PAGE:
In keeping with recent post themes, I watched A Dangerous Method last night. Given the focus on historical figures in early psychoanalysis, and the fact Cronenberg directed it… Well.. How could I not see it?
Aside from the overt choices made in character portrayals, the content of the plot hardly embellishes upon historical record at all. And rare is that, in a costly film, indeed. While this does leave us to ponder what’s between flags on the timeline, I doubt this was Cronenberg’s emphasis of concern. A Libertarian, the director sustains expression of his worldview throughout in his cinematic repertoire. Explains his attentiveness to the two, otherwise historically marginalized, characters I was so pleased to see depicted.
Though I have dabbled heavily in the study of psychology, what I learned of Sabina Spielrein and Otto Gross was not within those texts. I suspect the apparent inertia behind translating their letters and essays can be attributed to the radical conservatism of the medical sciences, and the politics of their day. This didn’t keep Gross’s anarchic ‘sexual revolution’, nor Spielrein’s proto-feminist aspirations to ‘free the self’, from the seedling bohemian movement that would flower in a generation yet to come.
The long history of much wider debates surface, and are drowned out, but then surface again. What is persistently omitted begs to be, likewise, persistently recorded. I first came across their unfortunate stories among feminist and anarchist circles.
You might have guessed by now. Both figures are known to have had influence as colleagues, as well as being patients, of Jung and Freud.
“Nothing good could come from such theories, and nothing good has. Jungianism plays a harmful role in every field where it is taken seriously, including in art. Under its influence, artists tend to draw away from the concrete examination of life and turn to myth and delineating the supposedly archetypal elements of existence, a futile and essentially anti-artistic effort.”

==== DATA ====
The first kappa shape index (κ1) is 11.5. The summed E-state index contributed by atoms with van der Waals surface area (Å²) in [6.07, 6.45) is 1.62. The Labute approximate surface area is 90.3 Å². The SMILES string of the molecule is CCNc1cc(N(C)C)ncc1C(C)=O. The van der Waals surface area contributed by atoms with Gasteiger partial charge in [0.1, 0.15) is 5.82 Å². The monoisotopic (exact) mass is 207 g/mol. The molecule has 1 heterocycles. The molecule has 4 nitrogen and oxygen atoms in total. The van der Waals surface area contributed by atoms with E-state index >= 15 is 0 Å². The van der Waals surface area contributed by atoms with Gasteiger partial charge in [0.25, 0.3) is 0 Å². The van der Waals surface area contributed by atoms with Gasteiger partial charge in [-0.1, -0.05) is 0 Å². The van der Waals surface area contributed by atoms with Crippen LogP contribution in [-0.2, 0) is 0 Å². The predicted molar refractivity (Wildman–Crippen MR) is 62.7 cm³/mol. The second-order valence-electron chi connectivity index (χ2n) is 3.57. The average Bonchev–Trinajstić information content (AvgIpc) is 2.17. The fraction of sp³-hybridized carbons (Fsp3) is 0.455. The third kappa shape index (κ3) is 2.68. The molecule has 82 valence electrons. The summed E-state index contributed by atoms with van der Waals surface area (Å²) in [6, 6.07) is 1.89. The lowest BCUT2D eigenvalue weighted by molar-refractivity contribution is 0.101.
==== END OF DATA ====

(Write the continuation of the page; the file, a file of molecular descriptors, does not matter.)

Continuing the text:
And this is why Jung’s work is deemed more essential to students of art therapy than of clinical psychology.
In fact Jung himself was explicit about not-designating his creative experiments as Art. For good reason, too. Took the whole of the twentieth century to even modestly liberate art from the Art Market that defined, privileged, and likewise profited from it’s same-serving judgments. In a way, Capitalism and Aesthetics are like dance partners that out-performed the world’s sorriest song. 1-2-3-4 and a 5-6-7-8. Categorizing and systematizing objects until all the subjects were gone.
There isn’t yet an appraisal system built to harness and monopolize the process-centric intentions Jung had. Ironically, I think this where Walsh’s review misses the Marxist boat.
When we shift significance from outcome / product to the method / experiential progression, we distance ourselves from the capitalist-aesthetic convention. Certainly, whatever resides outside familiar convention is then isolated in the shadows of doubt. But that’s to do with the judgment of others. By distinguishing the results of a therapeutic process from that of Art, Jungians intend also to liberate the ‘artist within’ from making like-kind judgments about themselves.
For those saddled with the title of Artist, if also believing the maker benefits from the experience of making (unto itself)… Whom, and of what industry class, does this harm?
Let’s us remember that, for guarantee of a minimum wage to all ‘starving artists’, there are no unions.
Rather than stake a claim in the Market-made debate “What is Art?”, why not question what is expected from the experience of an artwork?
Creative works are not actually one-way radio transmissions but require intimate involvement. An engagement and participation, to some degree, one way or another. What resonates and with whom is mostly quite unforeseeable. Certainly, time and place have a say. And we each do intuit whether or not a work successfully imparts and / or communicates with us, as individuals. An intention to cultivate a meaningful personal process (while making what will be called art) no more or less risks this communicative relationship. Not by broad strokes, at anyrate, if on a case by case basis.